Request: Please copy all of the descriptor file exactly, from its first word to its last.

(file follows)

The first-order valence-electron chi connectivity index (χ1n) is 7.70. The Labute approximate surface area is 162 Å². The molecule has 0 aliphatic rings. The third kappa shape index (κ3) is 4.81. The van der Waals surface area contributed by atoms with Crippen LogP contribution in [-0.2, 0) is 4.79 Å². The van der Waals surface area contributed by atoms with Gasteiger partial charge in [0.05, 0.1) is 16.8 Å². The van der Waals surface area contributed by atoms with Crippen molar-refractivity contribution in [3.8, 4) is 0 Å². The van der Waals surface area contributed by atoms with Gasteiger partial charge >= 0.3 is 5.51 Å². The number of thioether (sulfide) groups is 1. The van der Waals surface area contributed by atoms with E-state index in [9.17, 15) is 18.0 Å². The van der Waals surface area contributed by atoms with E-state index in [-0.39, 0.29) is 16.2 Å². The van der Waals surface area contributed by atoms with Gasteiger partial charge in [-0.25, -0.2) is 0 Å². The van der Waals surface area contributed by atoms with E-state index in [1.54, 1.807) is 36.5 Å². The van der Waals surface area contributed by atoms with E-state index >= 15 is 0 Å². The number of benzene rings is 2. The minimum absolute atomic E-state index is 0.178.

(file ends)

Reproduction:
The first-order valence-electron chi connectivity index (χ1n) is 7.70. The Labute approximate surface area is 162 Å². The molecule has 0 aliphatic rings. The third kappa shape index (κ3) is 4.81. The van der Waals surface area contributed by atoms with Crippen LogP contribution in [-0.2, 0) is 4.79 Å². The van der Waals surface area contributed by atoms with Gasteiger partial charge in [0.05, 0.1) is 16.8 Å². The van der Waals surface area contributed by atoms with Crippen molar-refractivity contribution in [3.8, 4) is 0 Å². The van der Waals surface area contributed by atoms with Gasteiger partial charge >= 0.3 is 5.51 Å². The number of thioether (sulfide) groups is 1. The van der Waals surface area contributed by atoms with E-state index in [9.17, 15) is 18.0 Å². The van der Waals surface area contributed by atoms with E-state index in [-0.39, 0.29) is 16.2 Å². The van der Waals surface area contributed by atoms with Gasteiger partial charge in [-0.25, -0.2) is 0 Å². The van der Waals surface area contributed by atoms with E-state index in [1.54, 1.807) is 36.5 Å². The van der Waals surface area contributed by atoms with E-state index >= 15 is 0 Å². The number of benzene rings is 2. The minimum absolute atomic E-state index is 0.178.